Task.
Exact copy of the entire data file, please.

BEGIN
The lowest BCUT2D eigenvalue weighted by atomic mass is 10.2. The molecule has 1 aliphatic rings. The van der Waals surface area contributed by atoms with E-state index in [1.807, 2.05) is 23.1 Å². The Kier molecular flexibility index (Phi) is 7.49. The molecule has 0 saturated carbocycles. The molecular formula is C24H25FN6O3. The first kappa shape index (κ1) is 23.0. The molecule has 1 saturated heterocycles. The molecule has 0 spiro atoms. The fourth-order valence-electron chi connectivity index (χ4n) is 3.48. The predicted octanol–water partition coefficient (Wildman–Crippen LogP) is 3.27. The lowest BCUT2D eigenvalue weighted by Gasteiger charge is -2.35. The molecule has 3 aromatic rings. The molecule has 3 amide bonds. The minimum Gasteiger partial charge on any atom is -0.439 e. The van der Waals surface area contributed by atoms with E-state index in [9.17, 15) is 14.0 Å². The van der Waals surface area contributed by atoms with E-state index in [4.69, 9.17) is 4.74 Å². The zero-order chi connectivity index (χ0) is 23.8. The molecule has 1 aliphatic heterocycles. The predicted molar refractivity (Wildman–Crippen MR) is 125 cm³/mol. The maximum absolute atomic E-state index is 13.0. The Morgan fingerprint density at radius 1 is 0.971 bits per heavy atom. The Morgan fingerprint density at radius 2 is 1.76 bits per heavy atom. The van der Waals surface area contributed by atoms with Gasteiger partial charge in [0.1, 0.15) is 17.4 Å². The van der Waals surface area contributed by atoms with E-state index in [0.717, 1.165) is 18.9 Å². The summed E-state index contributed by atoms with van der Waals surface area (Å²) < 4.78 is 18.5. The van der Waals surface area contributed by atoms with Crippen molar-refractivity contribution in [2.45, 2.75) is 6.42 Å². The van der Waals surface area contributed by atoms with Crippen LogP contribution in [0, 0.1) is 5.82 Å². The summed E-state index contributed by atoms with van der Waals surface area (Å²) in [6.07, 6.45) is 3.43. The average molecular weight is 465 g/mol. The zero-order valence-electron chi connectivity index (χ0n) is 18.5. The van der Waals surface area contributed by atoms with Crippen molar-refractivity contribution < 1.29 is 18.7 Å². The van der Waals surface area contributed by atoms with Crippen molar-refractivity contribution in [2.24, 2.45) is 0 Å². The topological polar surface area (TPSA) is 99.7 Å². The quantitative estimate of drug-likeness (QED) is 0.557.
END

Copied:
The lowest BCUT2D eigenvalue weighted by atomic mass is 10.2. The molecule has 1 aliphatic rings. The van der Waals surface area contributed by atoms with E-state index in [1.807, 2.05) is 23.1 Å². The Kier molecular flexibility index (Phi) is 7.49. The molecule has 0 saturated carbocycles. The molecular formula is C24H25FN6O3. The first kappa shape index (κ1) is 23.0. The molecule has 1 saturated heterocycles. The molecule has 0 spiro atoms. The fourth-order valence-electron chi connectivity index (χ4n) is 3.48. The predicted octanol–water partition coefficient (Wildman–Crippen LogP) is 3.27. The lowest BCUT2D eigenvalue weighted by Gasteiger charge is -2.35. The molecule has 3 aromatic rings. The molecule has 3 amide bonds. The minimum Gasteiger partial charge on any atom is -0.439 e. The van der Waals surface area contributed by atoms with E-state index in [9.17, 15) is 14.0 Å². The van der Waals surface area contributed by atoms with E-state index in [4.69, 9.17) is 4.74 Å². The zero-order chi connectivity index (χ0) is 23.8. The molecule has 1 aliphatic heterocycles. The predicted molar refractivity (Wildman–Crippen MR) is 125 cm³/mol. The maximum absolute atomic E-state index is 13.0. The Morgan fingerprint density at radius 1 is 0.971 bits per heavy atom. The Morgan fingerprint density at radius 2 is 1.76 bits per heavy atom. The van der Waals surface area contributed by atoms with Gasteiger partial charge in [0.1, 0.15) is 17.4 Å². The van der Waals surface area contributed by atoms with E-state index in [0.717, 1.165) is 18.9 Å². The summed E-state index contributed by atoms with van der Waals surface area (Å²) < 4.78 is 18.5. The van der Waals surface area contributed by atoms with Crippen molar-refractivity contribution in [2.45, 2.75) is 6.42 Å². The van der Waals surface area contributed by atoms with Crippen LogP contribution in [0, 0.1) is 5.82 Å². The summed E-state index contributed by atoms with van der Waals surface area (Å²) in [6.07, 6.45) is 3.43. The average molecular weight is 465 g/mol. The zero-order valence-electron chi connectivity index (χ0n) is 18.5. The van der Waals surface area contributed by atoms with Crippen molar-refractivity contribution < 1.29 is 18.7 Å². The van der Waals surface area contributed by atoms with Crippen molar-refractivity contribution in [2.24, 2.45) is 0 Å². The topological polar surface area (TPSA) is 99.7 Å². The quantitative estimate of drug-likeness (QED) is 0.557.